Yes, he’s a “luminary” or even an “emperor.” But if you really want to know Dr. Phil Keeney, you must look beyond his commendations and awards. According to Jim Brown, the interim manager of the Creamery, Dr. Keeney is a team player. “Even into his late 80s and 90s,” says Brown, “he’s always been interested in how the Creamery is doing. Not just Keeney Beany ice cream, but the Creamery overall.”

Roberts makes a similar observation. “Phil has a way of connecting with people that is really impressive,” he says. “Talking with him is like talking to a walking encyclopedia of the ice cream industry—he knows everybody.”

And then there’s the famous Keeney humor. “He’s very witty — that’s Phil,” says Brown. “You have to know him so you realize he’s not pummeling you too badly. He always says he likes my hairdo (Brown has no hair because he shaves his head). Anywhere he can put a dig into you, he will. And it’s all in fun.”

My own experience suggests that Dr. Keeney rarely loses in a humorous exchange. Told that his doctor is extremely pleased by Keeney’s health at age 91, I couldn’t resist asking him, “Is that because of all the ice cream you’ve had over the years?” Keeney’s response was immediate. “Probably…together with the beer and whiskey.”   

When talking about Elsie — his wife of 53 years who died in 2011 — Phil recalled the impression she created as a young agricultural extension specialist in the 1950s. “She used to make her own clothes, you know, and she was a pretty good looking chick as it was. And this wasn’t the usual perception of an extension agent.“

If he wants to reflect back on his successes, Phil Keeney has a lot of options. For one, he talks about the formation of the Food Science Department. “We had a reorganization in the College of Agriculture where they put together food processing elements, poultry, animal science, dairy science and a little bit of biochemistry.” Although he stresses that a group of Penn State people put their heads together to create Food Science, he’s pleased to have been one of them. “I think my role in helping to form that department and getting it started was an achievement that I’m kind of proud of.”

As for the Creamery, Keeney still remembers a time in 1950s when an ice cream cone cost 5 cents and the price needed to be raised. “We needed to do a little better job,” he says, “and that would require putting a little more butter fat into it and doing some other things. And to cover the increased cost we’d have to start charging 7 cents. Well, soon the salesroom people rebelled against that — handling all those pennies.  So we raised the price to 10 cents with great fear that we’d get complaints for doubling the price of the cone. There was never a word said. So, wow, we got away with that…”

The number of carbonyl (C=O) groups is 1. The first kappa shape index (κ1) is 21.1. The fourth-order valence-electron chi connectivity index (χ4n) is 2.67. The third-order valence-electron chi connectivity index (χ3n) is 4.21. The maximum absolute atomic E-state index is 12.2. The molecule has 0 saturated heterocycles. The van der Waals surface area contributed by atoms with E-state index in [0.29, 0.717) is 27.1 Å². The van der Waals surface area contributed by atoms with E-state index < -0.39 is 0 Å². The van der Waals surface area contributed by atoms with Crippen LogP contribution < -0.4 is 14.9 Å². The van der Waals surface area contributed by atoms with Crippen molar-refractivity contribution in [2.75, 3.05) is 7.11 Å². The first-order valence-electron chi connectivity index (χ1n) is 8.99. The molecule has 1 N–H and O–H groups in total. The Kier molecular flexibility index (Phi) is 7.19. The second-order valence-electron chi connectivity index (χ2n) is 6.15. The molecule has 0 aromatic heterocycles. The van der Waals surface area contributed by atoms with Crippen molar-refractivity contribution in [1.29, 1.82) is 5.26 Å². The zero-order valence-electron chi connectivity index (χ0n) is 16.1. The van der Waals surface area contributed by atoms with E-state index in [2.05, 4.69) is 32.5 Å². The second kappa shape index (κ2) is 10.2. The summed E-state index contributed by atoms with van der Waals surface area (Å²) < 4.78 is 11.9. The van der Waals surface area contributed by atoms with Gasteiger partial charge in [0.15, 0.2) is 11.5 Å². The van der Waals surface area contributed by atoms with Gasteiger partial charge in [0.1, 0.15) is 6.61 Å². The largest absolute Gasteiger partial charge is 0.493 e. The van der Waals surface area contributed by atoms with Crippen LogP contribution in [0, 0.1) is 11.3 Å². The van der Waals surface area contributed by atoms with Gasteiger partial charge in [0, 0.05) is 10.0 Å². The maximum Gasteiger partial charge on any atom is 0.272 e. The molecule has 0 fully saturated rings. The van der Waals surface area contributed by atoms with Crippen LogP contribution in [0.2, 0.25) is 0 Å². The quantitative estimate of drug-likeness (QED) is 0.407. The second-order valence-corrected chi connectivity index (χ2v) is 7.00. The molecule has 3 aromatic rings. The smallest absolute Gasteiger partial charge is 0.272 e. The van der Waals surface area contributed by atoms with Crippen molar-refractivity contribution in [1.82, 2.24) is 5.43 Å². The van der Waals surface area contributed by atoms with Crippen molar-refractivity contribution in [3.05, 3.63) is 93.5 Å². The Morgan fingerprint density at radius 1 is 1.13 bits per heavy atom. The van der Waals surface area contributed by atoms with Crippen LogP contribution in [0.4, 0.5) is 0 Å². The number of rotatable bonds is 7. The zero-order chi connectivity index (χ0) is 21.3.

And to think that Berkey Creamery now processes about 6 million pounds of raw milk per year and sells some of the best milk, cheese and ice cream that any of us have ever tasted.  Says Keeney, “It’s a testament to the fact that if you have a pretty good product and it’s presented in an interesting way, you might be successful with it.  You might not, too.   You just never know in these things.”


P.S. -- Here is an alphabetical list of the Creamery’s top 12 flavors, the ones that are produced throughout the year:  Bittersweet Mint, Butter Pecan, Chocolate, Chocolate Chip Cookie Dough, Coconut Chip, Cookies & Cream, Death by Chocolate, Keeney Beany Chocolate, Peachy Paterno, Strawberry, Vanilla and WPSU Coffee Break.

Top photo: Dr. Phil Keeney enjoys the chocolaty taste of Keeney Beany ice cream.  (Photo by Bill Horlacher)

Bill Horlacher is a native of Happy Valley, a 1970 graduate of State College High School and a 1974 graduate of Penn State (journalism). He has spent his last 30 years in service to international students, helping them with personal, cultural and spiritual adjustments to America. After 39 years of living in California, Maryland and Texas, Bill returned to State College in 2013 along with his wife, Kathy.